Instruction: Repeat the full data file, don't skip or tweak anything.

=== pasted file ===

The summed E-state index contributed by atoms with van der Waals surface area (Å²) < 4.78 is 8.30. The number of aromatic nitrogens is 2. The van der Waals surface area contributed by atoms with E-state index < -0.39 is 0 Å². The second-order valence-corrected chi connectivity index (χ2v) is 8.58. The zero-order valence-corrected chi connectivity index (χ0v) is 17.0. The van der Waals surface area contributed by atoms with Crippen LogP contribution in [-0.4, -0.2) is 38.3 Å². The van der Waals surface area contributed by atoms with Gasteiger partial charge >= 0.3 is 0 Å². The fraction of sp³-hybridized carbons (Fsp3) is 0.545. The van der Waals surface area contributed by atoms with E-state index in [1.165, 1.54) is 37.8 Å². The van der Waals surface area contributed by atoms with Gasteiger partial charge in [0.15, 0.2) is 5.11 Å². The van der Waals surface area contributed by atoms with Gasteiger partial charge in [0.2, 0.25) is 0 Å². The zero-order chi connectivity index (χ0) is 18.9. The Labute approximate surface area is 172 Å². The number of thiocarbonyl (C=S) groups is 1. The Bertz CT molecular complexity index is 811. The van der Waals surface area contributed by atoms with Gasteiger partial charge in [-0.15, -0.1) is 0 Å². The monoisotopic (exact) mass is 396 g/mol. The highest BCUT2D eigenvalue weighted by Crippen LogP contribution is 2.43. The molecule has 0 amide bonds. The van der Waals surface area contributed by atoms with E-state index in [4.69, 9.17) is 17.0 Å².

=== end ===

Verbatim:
The summed E-state index contributed by atoms with van der Waals surface area (Å²) < 4.78 is 8.30. The number of aromatic nitrogens is 2. The van der Waals surface area contributed by atoms with E-state index < -0.39 is 0 Å². The second-order valence-corrected chi connectivity index (χ2v) is 8.58. The zero-order valence-corrected chi connectivity index (χ0v) is 17.0. The van der Waals surface area contributed by atoms with Crippen LogP contribution in [-0.4, -0.2) is 38.3 Å². The van der Waals surface area contributed by atoms with Gasteiger partial charge >= 0.3 is 0 Å². The fraction of sp³-hybridized carbons (Fsp3) is 0.545. The van der Waals surface area contributed by atoms with E-state index in [1.165, 1.54) is 37.8 Å². The van der Waals surface area contributed by atoms with Gasteiger partial charge in [0.15, 0.2) is 5.11 Å². The van der Waals surface area contributed by atoms with Gasteiger partial charge in [0.2, 0.25) is 0 Å². The zero-order chi connectivity index (χ0) is 18.9. The Labute approximate surface area is 172 Å². The number of thiocarbonyl (C=S) groups is 1. The Bertz CT molecular complexity index is 811. The van der Waals surface area contributed by atoms with Gasteiger partial charge in [-0.15, -0.1) is 0 Å². The monoisotopic (exact) mass is 396 g/mol. The highest BCUT2D eigenvalue weighted by Crippen LogP contribution is 2.43. The molecule has 0 amide bonds. The van der Waals surface area contributed by atoms with E-state index in [4.69, 9.17) is 17.0 Å².